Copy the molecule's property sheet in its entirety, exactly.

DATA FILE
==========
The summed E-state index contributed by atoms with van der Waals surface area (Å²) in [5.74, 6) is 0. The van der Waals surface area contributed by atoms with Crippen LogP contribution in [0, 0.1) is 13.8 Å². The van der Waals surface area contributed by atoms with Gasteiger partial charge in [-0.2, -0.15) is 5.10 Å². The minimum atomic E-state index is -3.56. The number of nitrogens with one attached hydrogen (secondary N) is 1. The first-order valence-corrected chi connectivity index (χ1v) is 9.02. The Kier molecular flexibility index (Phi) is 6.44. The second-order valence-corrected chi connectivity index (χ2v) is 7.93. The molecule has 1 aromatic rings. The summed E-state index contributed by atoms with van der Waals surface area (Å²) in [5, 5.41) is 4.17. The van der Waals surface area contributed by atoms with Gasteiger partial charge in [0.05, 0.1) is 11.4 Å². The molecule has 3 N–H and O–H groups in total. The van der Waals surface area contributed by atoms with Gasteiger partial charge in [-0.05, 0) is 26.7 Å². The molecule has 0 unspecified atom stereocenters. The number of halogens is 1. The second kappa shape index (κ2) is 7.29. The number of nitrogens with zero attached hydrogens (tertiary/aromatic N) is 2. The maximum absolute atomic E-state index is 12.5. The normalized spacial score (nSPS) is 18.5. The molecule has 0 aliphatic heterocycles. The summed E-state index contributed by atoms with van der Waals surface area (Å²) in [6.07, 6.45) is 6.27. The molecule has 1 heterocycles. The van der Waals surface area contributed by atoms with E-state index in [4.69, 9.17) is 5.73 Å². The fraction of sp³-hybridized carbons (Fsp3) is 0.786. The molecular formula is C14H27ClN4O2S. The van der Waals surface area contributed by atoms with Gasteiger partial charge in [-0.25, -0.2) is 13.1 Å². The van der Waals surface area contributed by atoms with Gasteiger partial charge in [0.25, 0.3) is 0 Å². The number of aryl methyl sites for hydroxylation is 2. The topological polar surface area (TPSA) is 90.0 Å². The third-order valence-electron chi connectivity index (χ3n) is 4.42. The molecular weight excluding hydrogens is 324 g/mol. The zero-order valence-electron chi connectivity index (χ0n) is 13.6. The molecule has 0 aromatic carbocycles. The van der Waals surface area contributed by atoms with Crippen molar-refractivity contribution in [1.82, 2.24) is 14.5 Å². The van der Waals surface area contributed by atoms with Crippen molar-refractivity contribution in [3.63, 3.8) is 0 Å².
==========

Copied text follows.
The summed E-state index contributed by atoms with van der Waals surface area (Å²) in [5.74, 6) is 0. The van der Waals surface area contributed by atoms with Crippen LogP contribution in [0, 0.1) is 13.8 Å². The van der Waals surface area contributed by atoms with Gasteiger partial charge in [-0.2, -0.15) is 5.10 Å². The minimum atomic E-state index is -3.56. The number of nitrogens with one attached hydrogen (secondary N) is 1. The first-order valence-corrected chi connectivity index (χ1v) is 9.02. The Kier molecular flexibility index (Phi) is 6.44. The second-order valence-corrected chi connectivity index (χ2v) is 7.93. The molecule has 1 aromatic rings. The summed E-state index contributed by atoms with van der Waals surface area (Å²) in [5, 5.41) is 4.17. The van der Waals surface area contributed by atoms with Gasteiger partial charge in [0.05, 0.1) is 11.4 Å². The molecule has 3 N–H and O–H groups in total. The van der Waals surface area contributed by atoms with Gasteiger partial charge in [-0.05, 0) is 26.7 Å². The molecule has 0 unspecified atom stereocenters. The number of halogens is 1. The second kappa shape index (κ2) is 7.29. The number of nitrogens with zero attached hydrogens (tertiary/aromatic N) is 2. The maximum absolute atomic E-state index is 12.5. The normalized spacial score (nSPS) is 18.5. The molecule has 0 aliphatic heterocycles. The summed E-state index contributed by atoms with van der Waals surface area (Å²) in [6.07, 6.45) is 6.27. The molecule has 1 heterocycles. The van der Waals surface area contributed by atoms with E-state index in [4.69, 9.17) is 5.73 Å². The fraction of sp³-hybridized carbons (Fsp3) is 0.786. The molecular formula is C14H27ClN4O2S. The van der Waals surface area contributed by atoms with Gasteiger partial charge in [-0.25, -0.2) is 13.1 Å². The van der Waals surface area contributed by atoms with Gasteiger partial charge in [0.25, 0.3) is 0 Å². The number of aryl methyl sites for hydroxylation is 2. The topological polar surface area (TPSA) is 90.0 Å². The third-order valence-electron chi connectivity index (χ3n) is 4.42. The molecular weight excluding hydrogens is 324 g/mol. The zero-order valence-electron chi connectivity index (χ0n) is 13.6. The molecule has 0 aromatic carbocycles. The van der Waals surface area contributed by atoms with Crippen molar-refractivity contribution in [1.82, 2.24) is 14.5 Å². The van der Waals surface area contributed by atoms with Crippen molar-refractivity contribution in [3.63, 3.8) is 0 Å².